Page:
Most students study medicine with the intention of becoming a doctor. After all, doctors are some of the most in-demand positions in Malaysia right now.
However, a medical degree does not mean that you have to be a doctor. In fact, there are a plethora of non-doctor jobs a medical graduate can consider.
Whether you want to follow the conventional journey of a medical graduate and become a doctor, or you’re looking to go into other options, here are some of the jobs you can do with a medical degree.
#1. Clinical doctor
As a clinical doctor, you can use your hard-earned medical knowledge to help treat injuries and maladies.
There are many types of doctors working within the clinical setting. Depending on your specialties and interests, you can either be a pediatrician (doctors who attend to children), surgeon (doctors who are trained in surgery) or anesthesiologist (doctors who are in charge of the patients’ pain and vitals during surgeries).
Doctors are an important part of society so whatever position you choose, make sure to choose it well.
The knowledge that you have so painstakingly accumulated throughout your student years are precious and should not be let to waste.
Put your hard-earned knowledge to good use by training a new generation of students. As a lecturer or teacher, you can teach medical subjects in universities or teach science subjects (e.g. biology, chemistry) at college or secondary level.
So, even if you don’t become a doctor, you can still do your part to improve the country’s medical profession.
If part of what drew you to study medicine in the first place is your love for studying and seeking knowledge, then this job is perfect for you.
While you may still have to practise your craft as a doctor, half of your work will require you to research and experiment to drive the advancement of the medical field. Your research can benefit the country and the medical field in terms of public health plans, drug development and disease prevention.
As a researcher, your contribution not only comes in providing medical services, but you’re also boosting the healthcare system and improving the efficiency of medical services all across the country.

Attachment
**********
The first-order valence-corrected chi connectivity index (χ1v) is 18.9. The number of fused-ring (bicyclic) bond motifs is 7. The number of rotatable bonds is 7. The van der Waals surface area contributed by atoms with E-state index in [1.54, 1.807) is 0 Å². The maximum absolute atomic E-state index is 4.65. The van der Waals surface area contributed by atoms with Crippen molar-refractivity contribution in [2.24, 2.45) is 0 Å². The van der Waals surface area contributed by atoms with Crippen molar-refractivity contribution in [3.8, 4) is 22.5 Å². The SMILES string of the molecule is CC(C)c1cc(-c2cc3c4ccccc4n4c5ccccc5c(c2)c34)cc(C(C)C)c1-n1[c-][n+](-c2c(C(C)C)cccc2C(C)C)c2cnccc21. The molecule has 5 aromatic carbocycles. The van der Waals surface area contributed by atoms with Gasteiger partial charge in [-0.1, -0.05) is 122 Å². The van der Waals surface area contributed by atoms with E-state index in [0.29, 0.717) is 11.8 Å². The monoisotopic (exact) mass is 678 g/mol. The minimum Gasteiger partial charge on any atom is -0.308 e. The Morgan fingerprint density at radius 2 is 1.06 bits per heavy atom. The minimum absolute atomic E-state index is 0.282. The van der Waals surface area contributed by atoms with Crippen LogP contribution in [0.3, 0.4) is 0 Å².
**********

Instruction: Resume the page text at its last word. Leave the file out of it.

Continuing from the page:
For businesses providing medical services and products like insurance and pharmaceutical companies, your sound knowledge and background as a medical consultant can help them come up with better, up-to-date products and services.
Aside from that, you can also work as a consultant for digital technologies, where you can use your expertise to help improve the medical technology field for the benefit of the general population and medical professionals.
Whether it’s helping companies work out insurance plans or working as a script consultant in film and TV to write realistic medical scenarios, there are plenty of options to consult if you have a background in medicine.
#5. Community advisor
As a community advisor, your duty is to treat and advocate for the health of the community as a whole instead of focusing on specific individuals.
Community advisors study trends and patterns within the community to look at possible health risks and form analytical solutions to address said risk. In order to succeed in the job, you must have a strong love for medicine as well as statistics.
If you have always dreamt of contributing back to your community as a doctor then community advisor is the perfect role for you.
#6. Health economist
Health economics is about providing information to governments and healthcare providers so that they can achieve the greatest possible health outcomes in a cost-effective manner.